For chatbots’ reliability and trustworthiness to increase, it should be effective in helping these centres supporting their faculty. Implementing and fine tuning chatbots so they are ready for use is important, even if it requires an investment of time and resources.

Ethical framework for AI in education

The Institute for Ethical AI in Education, based at the University of Buckingham in the United Kingdom, and funded by McGraw Hill, Microsoft Corporation, Nord Anglia Education and Pearson PLC, released The Ethical Framework for AI in Education in 2020. The framework argues AI systems should increase the capacity of organizations and the autonomy of learners while respecting human relationships and ensuring human control.

Chatbots in university settings should be ethical by design, meaning that they should be designed to be sensitive to values like security, safety and accountability and transparency. If used in centres of teaching and learning, users should be protected against all forms of harm or abuse. They also need to feel treated fairly and to always be provided the option to reach a human. Faculty members must know they are exchanging with an AI.

Chatbots can and should be accessible. Tolerating user errors and input variation, being designed for diverse abilities and allowing multilingual texting communication are examples of facilitating accessibility.

Do no harm: privacy

Chatbots should be designed to “do no harm,” as per the UNESCO’s recent recommendations on the ethics of artificial intelligence. When talking about non-maleficence, privacy should be addressed.

AI-powered tools come with data recording issues. Strong barriers in data collection and storage are needed. Following the European approach to data protection, centres should minimize data collection. Only required information should be stored, such as specific parts of conversations, but not the interlocutors’ identity.

The transparency-based approach allows for users to agree on which personal data can be shared or not with the centres. This would help keep trust and usability of the tool high. In case of malfunction, faculty members would provide feedback on the problem, and centres would fix it.

Centres should consider anonymization of users, strong encryption of all data stored, and in-house storage when possible or by a trusted contracted third party following similar data privacy rules.

Data collection should be minimized to protect user privacy. (Shutterstock)

Addressing bias, environmental impact

The possible bias in the initial database needs to be addressed. Whether it relates to gender, ethnicity, language or other variables, the initial dataset needs to be cleaned and carefully analyzed prior to being used to train the AI, whether AI markup language or NLP methods are deployed. If the latter is applied, ongoing monitoring should be considered.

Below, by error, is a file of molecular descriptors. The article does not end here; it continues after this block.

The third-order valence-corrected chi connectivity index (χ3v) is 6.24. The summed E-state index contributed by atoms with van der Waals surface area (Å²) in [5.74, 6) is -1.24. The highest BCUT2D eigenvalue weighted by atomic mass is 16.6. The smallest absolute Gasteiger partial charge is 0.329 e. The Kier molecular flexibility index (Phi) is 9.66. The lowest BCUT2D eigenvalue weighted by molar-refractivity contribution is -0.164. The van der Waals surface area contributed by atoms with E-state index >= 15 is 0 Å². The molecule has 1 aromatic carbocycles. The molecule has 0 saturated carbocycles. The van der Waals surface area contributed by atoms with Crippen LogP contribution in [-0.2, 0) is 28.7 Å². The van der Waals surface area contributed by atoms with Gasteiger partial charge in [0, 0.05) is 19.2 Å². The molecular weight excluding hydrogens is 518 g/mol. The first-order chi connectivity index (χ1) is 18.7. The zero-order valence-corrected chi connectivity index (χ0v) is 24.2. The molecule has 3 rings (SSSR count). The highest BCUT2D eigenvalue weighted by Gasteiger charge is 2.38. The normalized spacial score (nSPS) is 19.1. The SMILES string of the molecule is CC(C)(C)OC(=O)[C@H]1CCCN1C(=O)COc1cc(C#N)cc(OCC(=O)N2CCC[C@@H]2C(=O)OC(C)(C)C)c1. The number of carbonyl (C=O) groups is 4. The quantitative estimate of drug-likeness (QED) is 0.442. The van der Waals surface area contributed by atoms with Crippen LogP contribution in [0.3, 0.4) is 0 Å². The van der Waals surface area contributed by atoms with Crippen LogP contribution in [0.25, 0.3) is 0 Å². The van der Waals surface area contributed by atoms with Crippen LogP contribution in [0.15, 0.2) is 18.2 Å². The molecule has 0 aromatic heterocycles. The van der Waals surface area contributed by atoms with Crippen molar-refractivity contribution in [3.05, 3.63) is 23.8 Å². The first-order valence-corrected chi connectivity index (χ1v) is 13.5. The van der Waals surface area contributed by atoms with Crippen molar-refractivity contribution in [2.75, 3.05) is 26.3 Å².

A green data storage solution needs to be addressed to reduce the CO2 cost of activity on the environment. For example, universities might investigate if water cooling systems could be used in server rooms instead of air conditioning.

The university of the future as anticipated by many scholars and policy makers has already started. Technology, if used ethically and strategically, can support faculty in their mission to prepare their students for the needs of our society and the future of work.

Nadia Naffi receives funding from the National Bank to support the work of her Chair in Educational Leadership. The Chair focuses on educational technology and lifelong learning in the era of digital transformation and artificial intelligence. This work has received additional funding from Laval University's Faculty of Education. Naffi is affiliated with the Centre de recherche et d'intervention sur l'éducation et la vie au travail (CRIEVAT), the Observatoire international sur les impacts sociétaux de l'IA et du numérique (OBVIA), the Centre de recherche et d'intervention sur la réussite scolaire (CRIRES), the Institute Intelligence and Data (IID), the Groupe de recherche interuniversitaire sur l'intégration pédagogique des technologies de l'information et de la communication (GRIIPTIC), and le Centre de recherche interuniversitaire sur la formation et la profession enseignante (CRIFPE-ULaval).

Ann-Louise Davidson receives funding from SSHRC and FRQSC.

Auxane Boch, Bruno Kesangana Nandaba, and Mehdi Rougui do not work for, consult, own shares in or receive funding from any company or organisation that would benefit from this article, and have disclosed no relevant affiliations beyond their academic appointment.


Read the full article here.
This content was originally published by The Conversation. Original publishers retain all rights. It appears here for a limited time before automated archiving. By The Conversation

Covid-19 – Johns Hopkins University